Why does Betty start screaming in The Crucible by Arthur Miller?

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Lori Steinbach eNotes educator| Certified Educator

The whole reason for the Salem witch trials, at least as portrayed in Arthur Miller's The Crucible, is that some young girls were in the forest dancing and dabbling in some witchcraft-like behaviors and were seen by the Reverend Parris. Because they are afraid of being punished, probably by a humiliating and painful public whipping, the girls begin an elaborate farce which the adults around them are all too willing to believe.

Betty is one of those girls; even worse, her father is the one who caught them in the forest last night. This morning she is lying on her bed and does not (will not) move despite all of the commotion and attention which is centered around her.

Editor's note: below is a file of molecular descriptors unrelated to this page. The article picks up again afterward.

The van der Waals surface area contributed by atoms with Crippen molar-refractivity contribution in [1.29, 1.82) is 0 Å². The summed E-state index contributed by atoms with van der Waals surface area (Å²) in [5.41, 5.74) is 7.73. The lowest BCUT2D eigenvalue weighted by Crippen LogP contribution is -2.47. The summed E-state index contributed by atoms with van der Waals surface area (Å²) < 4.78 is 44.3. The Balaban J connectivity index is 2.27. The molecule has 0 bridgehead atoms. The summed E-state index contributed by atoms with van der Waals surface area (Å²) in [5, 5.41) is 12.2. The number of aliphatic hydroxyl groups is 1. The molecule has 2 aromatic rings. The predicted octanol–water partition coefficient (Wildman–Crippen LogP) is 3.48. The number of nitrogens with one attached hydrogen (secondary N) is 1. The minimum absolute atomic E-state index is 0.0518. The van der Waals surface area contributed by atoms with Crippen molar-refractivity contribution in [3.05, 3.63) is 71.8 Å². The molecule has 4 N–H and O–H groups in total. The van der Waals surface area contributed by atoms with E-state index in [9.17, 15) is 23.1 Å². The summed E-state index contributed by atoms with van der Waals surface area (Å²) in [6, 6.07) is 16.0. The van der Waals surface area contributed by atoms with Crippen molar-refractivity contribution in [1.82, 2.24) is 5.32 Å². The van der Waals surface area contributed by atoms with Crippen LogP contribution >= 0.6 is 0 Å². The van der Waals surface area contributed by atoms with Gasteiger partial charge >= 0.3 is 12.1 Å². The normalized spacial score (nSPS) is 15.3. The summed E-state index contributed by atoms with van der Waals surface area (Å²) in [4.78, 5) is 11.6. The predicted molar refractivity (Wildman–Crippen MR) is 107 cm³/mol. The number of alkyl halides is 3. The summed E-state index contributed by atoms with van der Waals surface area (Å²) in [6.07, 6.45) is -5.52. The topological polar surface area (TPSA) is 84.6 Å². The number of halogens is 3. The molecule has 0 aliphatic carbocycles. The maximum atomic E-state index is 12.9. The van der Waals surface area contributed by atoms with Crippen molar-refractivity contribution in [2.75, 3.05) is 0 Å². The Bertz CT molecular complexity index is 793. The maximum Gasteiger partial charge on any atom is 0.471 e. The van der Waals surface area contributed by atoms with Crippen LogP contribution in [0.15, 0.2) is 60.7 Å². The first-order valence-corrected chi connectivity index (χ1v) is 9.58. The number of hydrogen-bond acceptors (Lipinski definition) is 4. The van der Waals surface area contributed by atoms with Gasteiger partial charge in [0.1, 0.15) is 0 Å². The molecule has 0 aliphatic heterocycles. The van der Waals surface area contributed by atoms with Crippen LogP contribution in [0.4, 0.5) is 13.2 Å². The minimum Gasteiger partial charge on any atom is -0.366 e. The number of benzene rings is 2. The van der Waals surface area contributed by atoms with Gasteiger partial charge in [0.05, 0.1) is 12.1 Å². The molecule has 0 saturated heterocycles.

Betty screams several times in act one of this play. The first time is when she is alone with the girls and Abigail frightens and practically beats Betty into responding to her demands. Betty first tries to jump out the window and then she starts rather hysterically accusing Abigail of doing worse things than the rest of them did last night. After Abigail hits her again, Betty is more subdued. Clearly Betty is terrified about what her father would do if he knew the truth about last night's activities, but she is also terrified by her cousin, Abigail.

At the end of the act, Betty cries out again; this time she does so with relief because she sees that Abigail has found a way for all of the girls to avoid punishment. When Abigail senses that Reverend Hale and her uncle, Parris, are inclined to believe in witchcraft (Hale in earnest, Paris to avoid bringing trouble into his house), she begins the charade and the other girls follow. Betty joins the throng of voices:

Betty, calling out hysterically and with great relief: I saw Martha Bellows with the Devil!

Betty does not say much in this act; when she does speak it is often a kind of screaming out of fear from either Abigail or her father.